They come in and sit down and tell me about something terrible that has happened. They tell me about something they are currently experiencing, or something they have experienced that is really affecting them. It’s a crisis. It’s affecting their ability to live and enjoy life day to day.
I’m not sure I’ve ever had anyone sit down and say, “now let me tell you about this exciting opportunity I have to grow, evolve, and transform”.
Cause it never feels like that!
They don’t come in and say, “now this is what’s going on in my life and it’s hard and uncomfortable and it feels like the biggest thing I’ve ever faced, but I’m prepared!”
No, we come to the crossroads of a transition in life, and it feels like a crisis and sometimes it is. And we stand there and say, “I don’t know if I can do this. This just might destroy me”.
I’ve never met anyone who I thought might not make it through whatever was going on in their life. I’ve met people I thought were at risk for giving up on themselves, who might hurt themselves, who’s life was a risk because they didn’t think they could make it through.
But I’ve never heard of a situation that was bigger than the person sitting across from me.
Here’s the thing about why a situation feels like it’s just too much, and why it doesn’t feel like anything to do with growth in the moment.
All transitions and new beginnings start first with something else ending.
And what do we know about the ending of something? That involves grief.
We forget this sometimes when we are faced with a transition, especially one that is supposed to look exciting and so great.
New marriage? That’s the end of being single. That’s the end of being completely independent in your decision making and knowing that you think and make choices that affect you and you only. Now it’s all about you and your partner. Many things will change now. Many things will end now, and must, for this new beginning to take shape.
I remember finishing school. This is what I had been working towards. The papers were done, and the exams were finished, and the assignments were behind me. This is what I had dreamed of since starting school.
But that meant it was time to say goodbye to classmates and teachers that I had spent years with. They became part of my every day. I said goodbye to my identity as a student. I knew who I was as a student! I didn’t know who I was now. I was really good at school. I didn’t know if I would be really good practicing what I had been learning to do. I was saying goodbye to my confidence as a student and hello to insecurity as a counsellor.
And those moments of saying good-bye didn’t feel like an exciting opportunity to grow. Those moments just felt like fear and sadness. It was an exciting time FULL of new opportunities, but first… the grief of something ending.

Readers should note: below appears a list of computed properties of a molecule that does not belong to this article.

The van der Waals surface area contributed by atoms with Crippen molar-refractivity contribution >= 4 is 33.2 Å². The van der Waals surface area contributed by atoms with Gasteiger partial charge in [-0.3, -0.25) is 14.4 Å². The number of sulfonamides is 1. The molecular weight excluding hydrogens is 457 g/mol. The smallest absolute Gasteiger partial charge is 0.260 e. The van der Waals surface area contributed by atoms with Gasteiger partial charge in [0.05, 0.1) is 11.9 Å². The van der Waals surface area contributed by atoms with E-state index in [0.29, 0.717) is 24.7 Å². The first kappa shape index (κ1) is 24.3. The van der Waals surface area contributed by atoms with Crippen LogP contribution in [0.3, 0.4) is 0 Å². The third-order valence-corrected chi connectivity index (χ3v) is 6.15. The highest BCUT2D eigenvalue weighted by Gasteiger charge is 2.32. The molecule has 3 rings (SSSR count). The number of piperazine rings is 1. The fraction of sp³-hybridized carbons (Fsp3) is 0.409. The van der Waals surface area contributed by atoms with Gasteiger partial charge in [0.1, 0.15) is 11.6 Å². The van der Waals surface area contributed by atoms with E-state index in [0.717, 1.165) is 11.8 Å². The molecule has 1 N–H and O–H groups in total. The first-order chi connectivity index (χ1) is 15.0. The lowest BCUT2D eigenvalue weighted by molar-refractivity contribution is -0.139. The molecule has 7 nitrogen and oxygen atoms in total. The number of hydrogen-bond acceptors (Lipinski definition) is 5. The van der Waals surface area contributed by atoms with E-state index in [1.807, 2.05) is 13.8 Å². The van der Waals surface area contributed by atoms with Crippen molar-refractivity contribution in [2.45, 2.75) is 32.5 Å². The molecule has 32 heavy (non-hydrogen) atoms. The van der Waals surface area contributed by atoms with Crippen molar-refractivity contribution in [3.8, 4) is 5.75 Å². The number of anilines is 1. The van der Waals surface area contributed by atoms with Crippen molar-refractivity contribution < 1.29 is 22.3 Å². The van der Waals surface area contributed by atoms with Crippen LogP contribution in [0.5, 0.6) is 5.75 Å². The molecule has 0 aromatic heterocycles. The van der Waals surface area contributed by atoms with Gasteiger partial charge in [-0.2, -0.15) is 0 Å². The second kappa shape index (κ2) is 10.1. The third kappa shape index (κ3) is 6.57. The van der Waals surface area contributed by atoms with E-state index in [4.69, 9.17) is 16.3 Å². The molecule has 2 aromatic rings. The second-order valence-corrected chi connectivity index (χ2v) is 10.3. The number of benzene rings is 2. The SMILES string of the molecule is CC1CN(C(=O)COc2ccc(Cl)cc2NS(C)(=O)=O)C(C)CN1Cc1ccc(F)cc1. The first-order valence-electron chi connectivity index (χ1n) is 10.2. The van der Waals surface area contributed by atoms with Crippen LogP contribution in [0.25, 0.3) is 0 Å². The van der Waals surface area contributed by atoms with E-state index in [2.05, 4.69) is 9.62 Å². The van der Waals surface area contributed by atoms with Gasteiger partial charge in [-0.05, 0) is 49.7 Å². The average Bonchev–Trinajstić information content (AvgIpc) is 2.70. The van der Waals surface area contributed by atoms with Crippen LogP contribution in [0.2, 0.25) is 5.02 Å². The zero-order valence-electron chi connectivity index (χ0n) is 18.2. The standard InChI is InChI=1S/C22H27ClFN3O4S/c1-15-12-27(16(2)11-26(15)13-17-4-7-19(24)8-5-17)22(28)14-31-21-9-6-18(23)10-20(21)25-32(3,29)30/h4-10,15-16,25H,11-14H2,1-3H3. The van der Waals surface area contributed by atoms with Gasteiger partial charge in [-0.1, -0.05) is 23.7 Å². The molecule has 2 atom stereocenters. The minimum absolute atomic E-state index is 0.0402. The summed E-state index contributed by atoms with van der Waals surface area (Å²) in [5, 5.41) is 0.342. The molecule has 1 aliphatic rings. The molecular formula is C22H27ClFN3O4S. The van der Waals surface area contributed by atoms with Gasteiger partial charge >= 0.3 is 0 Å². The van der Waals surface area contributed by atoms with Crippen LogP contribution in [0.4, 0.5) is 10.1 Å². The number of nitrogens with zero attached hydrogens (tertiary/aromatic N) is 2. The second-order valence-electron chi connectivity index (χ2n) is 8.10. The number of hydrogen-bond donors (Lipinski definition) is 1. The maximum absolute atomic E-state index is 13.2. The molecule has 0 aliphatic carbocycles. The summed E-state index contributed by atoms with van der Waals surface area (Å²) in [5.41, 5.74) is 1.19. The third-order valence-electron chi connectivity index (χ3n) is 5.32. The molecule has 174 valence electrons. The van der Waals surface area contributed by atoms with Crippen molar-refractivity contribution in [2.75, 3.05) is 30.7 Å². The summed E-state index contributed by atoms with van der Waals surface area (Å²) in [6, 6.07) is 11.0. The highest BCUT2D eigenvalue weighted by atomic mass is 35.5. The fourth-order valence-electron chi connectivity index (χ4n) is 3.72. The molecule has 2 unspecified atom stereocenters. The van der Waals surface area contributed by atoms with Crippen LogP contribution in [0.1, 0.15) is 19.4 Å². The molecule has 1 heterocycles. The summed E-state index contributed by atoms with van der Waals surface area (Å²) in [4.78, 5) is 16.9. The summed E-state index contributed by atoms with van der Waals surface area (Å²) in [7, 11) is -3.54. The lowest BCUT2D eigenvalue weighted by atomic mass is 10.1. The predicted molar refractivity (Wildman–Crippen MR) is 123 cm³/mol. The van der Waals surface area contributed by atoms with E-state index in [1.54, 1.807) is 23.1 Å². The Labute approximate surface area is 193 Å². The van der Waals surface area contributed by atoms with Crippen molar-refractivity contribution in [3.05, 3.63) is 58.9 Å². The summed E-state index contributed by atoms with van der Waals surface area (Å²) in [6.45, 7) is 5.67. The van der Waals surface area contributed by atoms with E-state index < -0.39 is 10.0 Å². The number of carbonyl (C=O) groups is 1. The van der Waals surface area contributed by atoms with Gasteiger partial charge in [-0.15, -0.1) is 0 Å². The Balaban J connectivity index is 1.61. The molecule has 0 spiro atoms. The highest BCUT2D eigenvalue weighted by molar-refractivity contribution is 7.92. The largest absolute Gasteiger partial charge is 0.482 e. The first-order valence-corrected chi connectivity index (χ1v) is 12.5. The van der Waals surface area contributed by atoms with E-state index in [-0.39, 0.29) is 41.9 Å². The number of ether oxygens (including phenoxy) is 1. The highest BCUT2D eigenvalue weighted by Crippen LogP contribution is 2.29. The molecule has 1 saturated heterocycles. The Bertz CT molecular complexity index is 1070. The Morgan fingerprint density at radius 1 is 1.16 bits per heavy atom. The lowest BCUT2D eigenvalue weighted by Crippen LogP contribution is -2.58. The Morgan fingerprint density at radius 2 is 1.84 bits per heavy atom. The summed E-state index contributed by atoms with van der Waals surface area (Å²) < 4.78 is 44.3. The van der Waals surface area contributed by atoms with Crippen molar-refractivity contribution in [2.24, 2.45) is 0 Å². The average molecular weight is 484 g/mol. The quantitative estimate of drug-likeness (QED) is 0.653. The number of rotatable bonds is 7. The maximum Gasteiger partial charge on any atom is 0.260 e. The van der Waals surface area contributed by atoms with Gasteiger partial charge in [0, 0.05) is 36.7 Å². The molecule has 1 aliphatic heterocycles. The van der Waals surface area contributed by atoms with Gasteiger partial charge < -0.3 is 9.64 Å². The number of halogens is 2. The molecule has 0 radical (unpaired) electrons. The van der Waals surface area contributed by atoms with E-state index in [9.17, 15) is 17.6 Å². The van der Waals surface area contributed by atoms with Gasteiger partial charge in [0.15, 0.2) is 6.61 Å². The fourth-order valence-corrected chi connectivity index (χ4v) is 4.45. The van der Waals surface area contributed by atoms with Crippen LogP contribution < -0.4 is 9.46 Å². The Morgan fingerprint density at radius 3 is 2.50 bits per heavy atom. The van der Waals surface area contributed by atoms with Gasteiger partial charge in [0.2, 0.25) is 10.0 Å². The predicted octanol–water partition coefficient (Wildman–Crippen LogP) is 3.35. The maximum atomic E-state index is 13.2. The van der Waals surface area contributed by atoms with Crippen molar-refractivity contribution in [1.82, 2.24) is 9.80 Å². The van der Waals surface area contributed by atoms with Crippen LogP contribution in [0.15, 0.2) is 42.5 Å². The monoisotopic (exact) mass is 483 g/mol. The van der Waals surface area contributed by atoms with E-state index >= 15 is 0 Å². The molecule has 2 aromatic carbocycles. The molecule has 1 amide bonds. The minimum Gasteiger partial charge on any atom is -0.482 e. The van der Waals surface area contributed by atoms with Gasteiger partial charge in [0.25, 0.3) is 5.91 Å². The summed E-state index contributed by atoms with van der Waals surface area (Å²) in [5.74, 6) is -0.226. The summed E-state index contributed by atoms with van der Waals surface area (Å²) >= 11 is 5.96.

And this piece matters very much for those who will be sought out as support people too. We need to stop saying to other people, “hey, what’s wrong with you? This is great. This is fantastic and going to change your life. Why are you so negative about it?”
What if we could learn to say something else like, “yep, this is scary. I’m so excited for you and what’s going to come next, but I totally get that this is also the end of something in your life, so it makes a lot of sense that you’re feeling that too”.
We already said that we will all experience transition, and we will over and over again throughout our lives, so doesn’t it also make sense that we could normalize ALL that’s involved. The grief and the excitement. The fear and the enthusiasm?
I meet people in the grief and in the fear and in the anger etc. And so much of the healing happens and growth starts to begin, just in us normalizing those feelings.
Let yourself have that. Give yourself permission to say goodbye to what was, so that we can then focus on what will be.
So many of us are trying to go through the transition and into transformation dragging behind us the old stuff we were supposed to grieve.
If you don’t grieve being single, but drag it into your marriage with you instead, you will be bitter about NOT being single, every time there is any issue with your partner.
Because embracing the new WHILE carrying the old, is too heavy. And it makes us tired. And how many of us are at our best when we are tired?
I know I’m not! But I wouldn’t be able to fix my thoughts and feelings and behaviors by having a nap either. I’d have to stop and focus, pay attention if you will, to see what I’m carrying from before, making it too heavy to handle now.
And I have to be aware of the fact that when we are uncomfortable, we tend to cling to what we know, what’s been comfortable. So, we cling to the past.
But clinging to something that is no longer reality, doesn’t bring you the answers you were looking for. It brings more grief.